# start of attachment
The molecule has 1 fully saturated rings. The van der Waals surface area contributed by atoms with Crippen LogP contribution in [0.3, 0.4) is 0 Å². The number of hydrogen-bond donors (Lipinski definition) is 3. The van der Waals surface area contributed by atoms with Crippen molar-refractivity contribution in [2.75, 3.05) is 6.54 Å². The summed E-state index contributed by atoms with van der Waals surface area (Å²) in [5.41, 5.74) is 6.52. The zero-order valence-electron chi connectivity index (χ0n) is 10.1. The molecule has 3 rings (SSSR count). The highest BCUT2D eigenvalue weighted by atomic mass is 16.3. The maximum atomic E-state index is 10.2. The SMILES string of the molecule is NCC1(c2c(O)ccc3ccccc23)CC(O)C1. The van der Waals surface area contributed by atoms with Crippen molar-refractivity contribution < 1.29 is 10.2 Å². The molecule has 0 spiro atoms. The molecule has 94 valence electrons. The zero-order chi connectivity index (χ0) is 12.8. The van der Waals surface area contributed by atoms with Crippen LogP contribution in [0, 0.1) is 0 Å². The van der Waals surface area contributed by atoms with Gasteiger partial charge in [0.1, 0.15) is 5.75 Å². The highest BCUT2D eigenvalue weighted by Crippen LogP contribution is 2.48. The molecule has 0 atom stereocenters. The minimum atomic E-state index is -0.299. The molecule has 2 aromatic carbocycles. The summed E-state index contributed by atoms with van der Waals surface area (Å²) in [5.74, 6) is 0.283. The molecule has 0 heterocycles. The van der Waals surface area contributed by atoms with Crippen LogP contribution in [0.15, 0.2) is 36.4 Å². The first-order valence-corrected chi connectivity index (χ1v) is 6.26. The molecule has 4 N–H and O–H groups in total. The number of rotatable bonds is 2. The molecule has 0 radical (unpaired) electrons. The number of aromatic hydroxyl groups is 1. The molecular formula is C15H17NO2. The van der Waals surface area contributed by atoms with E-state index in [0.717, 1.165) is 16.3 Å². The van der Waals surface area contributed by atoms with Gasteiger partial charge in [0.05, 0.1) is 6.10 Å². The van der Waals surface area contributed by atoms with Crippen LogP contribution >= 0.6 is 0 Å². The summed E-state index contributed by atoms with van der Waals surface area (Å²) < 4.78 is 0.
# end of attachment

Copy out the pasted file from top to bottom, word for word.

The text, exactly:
The molecule has 1 fully saturated rings. The van der Waals surface area contributed by atoms with Crippen LogP contribution in [0.3, 0.4) is 0 Å². The number of hydrogen-bond donors (Lipinski definition) is 3. The van der Waals surface area contributed by atoms with Crippen molar-refractivity contribution in [2.75, 3.05) is 6.54 Å². The summed E-state index contributed by atoms with van der Waals surface area (Å²) in [5.41, 5.74) is 6.52. The zero-order valence-electron chi connectivity index (χ0n) is 10.1. The molecule has 3 rings (SSSR count). The highest BCUT2D eigenvalue weighted by atomic mass is 16.3. The maximum atomic E-state index is 10.2. The SMILES string of the molecule is NCC1(c2c(O)ccc3ccccc23)CC(O)C1. The van der Waals surface area contributed by atoms with Crippen molar-refractivity contribution < 1.29 is 10.2 Å². The molecule has 0 spiro atoms. The molecule has 94 valence electrons. The zero-order chi connectivity index (χ0) is 12.8. The van der Waals surface area contributed by atoms with Crippen LogP contribution in [0, 0.1) is 0 Å². The van der Waals surface area contributed by atoms with Gasteiger partial charge in [0.1, 0.15) is 5.75 Å². The highest BCUT2D eigenvalue weighted by Crippen LogP contribution is 2.48. The molecule has 0 atom stereocenters. The minimum atomic E-state index is -0.299. The molecule has 2 aromatic carbocycles. The summed E-state index contributed by atoms with van der Waals surface area (Å²) in [5.74, 6) is 0.283. The molecule has 0 heterocycles. The van der Waals surface area contributed by atoms with Crippen LogP contribution in [0.15, 0.2) is 36.4 Å². The first-order valence-corrected chi connectivity index (χ1v) is 6.26. The molecule has 4 N–H and O–H groups in total. The number of rotatable bonds is 2. The molecule has 0 radical (unpaired) electrons. The number of aromatic hydroxyl groups is 1. The molecular formula is C15H17NO2. The van der Waals surface area contributed by atoms with E-state index in [0.717, 1.165) is 16.3 Å². The van der Waals surface area contributed by atoms with Gasteiger partial charge in [0.05, 0.1) is 6.10 Å². The van der Waals surface area contributed by atoms with Crippen LogP contribution >= 0.6 is 0 Å². The summed E-state index contributed by atoms with van der Waals surface area (Å²) < 4.78 is 0.